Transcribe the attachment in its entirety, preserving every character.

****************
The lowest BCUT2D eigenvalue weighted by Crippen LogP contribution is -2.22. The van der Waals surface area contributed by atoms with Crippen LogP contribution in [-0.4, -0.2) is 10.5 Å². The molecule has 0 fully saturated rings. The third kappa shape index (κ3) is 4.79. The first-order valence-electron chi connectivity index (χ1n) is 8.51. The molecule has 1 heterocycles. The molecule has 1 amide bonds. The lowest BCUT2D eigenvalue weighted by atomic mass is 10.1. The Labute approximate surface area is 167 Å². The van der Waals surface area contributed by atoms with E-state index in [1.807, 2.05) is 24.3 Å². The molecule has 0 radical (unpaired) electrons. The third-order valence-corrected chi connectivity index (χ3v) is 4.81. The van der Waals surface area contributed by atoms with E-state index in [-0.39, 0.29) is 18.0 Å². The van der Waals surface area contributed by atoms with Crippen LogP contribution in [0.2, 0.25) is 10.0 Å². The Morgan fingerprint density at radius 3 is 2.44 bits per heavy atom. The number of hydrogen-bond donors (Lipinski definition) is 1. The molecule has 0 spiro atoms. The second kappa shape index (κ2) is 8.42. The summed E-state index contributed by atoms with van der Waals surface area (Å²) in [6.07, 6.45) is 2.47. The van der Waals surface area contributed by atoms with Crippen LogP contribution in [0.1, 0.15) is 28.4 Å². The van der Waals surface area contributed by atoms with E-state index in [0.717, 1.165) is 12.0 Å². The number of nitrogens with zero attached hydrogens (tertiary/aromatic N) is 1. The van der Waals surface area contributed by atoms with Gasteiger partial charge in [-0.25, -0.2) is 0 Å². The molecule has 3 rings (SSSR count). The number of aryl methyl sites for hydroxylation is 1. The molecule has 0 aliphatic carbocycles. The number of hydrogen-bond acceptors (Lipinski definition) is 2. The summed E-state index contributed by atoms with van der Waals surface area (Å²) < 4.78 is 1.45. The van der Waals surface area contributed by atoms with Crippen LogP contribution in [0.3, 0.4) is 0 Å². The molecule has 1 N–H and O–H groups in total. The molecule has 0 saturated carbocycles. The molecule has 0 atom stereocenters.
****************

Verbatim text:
The lowest BCUT2D eigenvalue weighted by Crippen LogP contribution is -2.22. The van der Waals surface area contributed by atoms with Crippen LogP contribution in [-0.4, -0.2) is 10.5 Å². The molecule has 0 fully saturated rings. The third kappa shape index (κ3) is 4.79. The first-order valence-electron chi connectivity index (χ1n) is 8.51. The molecule has 1 heterocycles. The molecule has 1 amide bonds. The lowest BCUT2D eigenvalue weighted by atomic mass is 10.1. The Labute approximate surface area is 167 Å². The van der Waals surface area contributed by atoms with E-state index in [1.807, 2.05) is 24.3 Å². The molecule has 0 radical (unpaired) electrons. The third-order valence-corrected chi connectivity index (χ3v) is 4.81. The van der Waals surface area contributed by atoms with E-state index in [-0.39, 0.29) is 18.0 Å². The van der Waals surface area contributed by atoms with Crippen LogP contribution in [0.2, 0.25) is 10.0 Å². The Morgan fingerprint density at radius 3 is 2.44 bits per heavy atom. The number of hydrogen-bond donors (Lipinski definition) is 1. The molecule has 0 spiro atoms. The second kappa shape index (κ2) is 8.42. The summed E-state index contributed by atoms with van der Waals surface area (Å²) in [6.07, 6.45) is 2.47. The van der Waals surface area contributed by atoms with Crippen LogP contribution in [0.1, 0.15) is 28.4 Å². The van der Waals surface area contributed by atoms with E-state index in [0.717, 1.165) is 12.0 Å². The number of nitrogens with zero attached hydrogens (tertiary/aromatic N) is 1. The van der Waals surface area contributed by atoms with Gasteiger partial charge in [-0.25, -0.2) is 0 Å². The molecule has 3 rings (SSSR count). The number of aryl methyl sites for hydroxylation is 1. The molecule has 0 aliphatic carbocycles. The number of hydrogen-bond acceptors (Lipinski definition) is 2. The summed E-state index contributed by atoms with van der Waals surface area (Å²) < 4.78 is 1.45. The van der Waals surface area contributed by atoms with Crippen LogP contribution in [0.3, 0.4) is 0 Å². The molecule has 1 N–H and O–H groups in total. The molecule has 0 saturated carbocycles. The molecule has 0 atom stereocenters.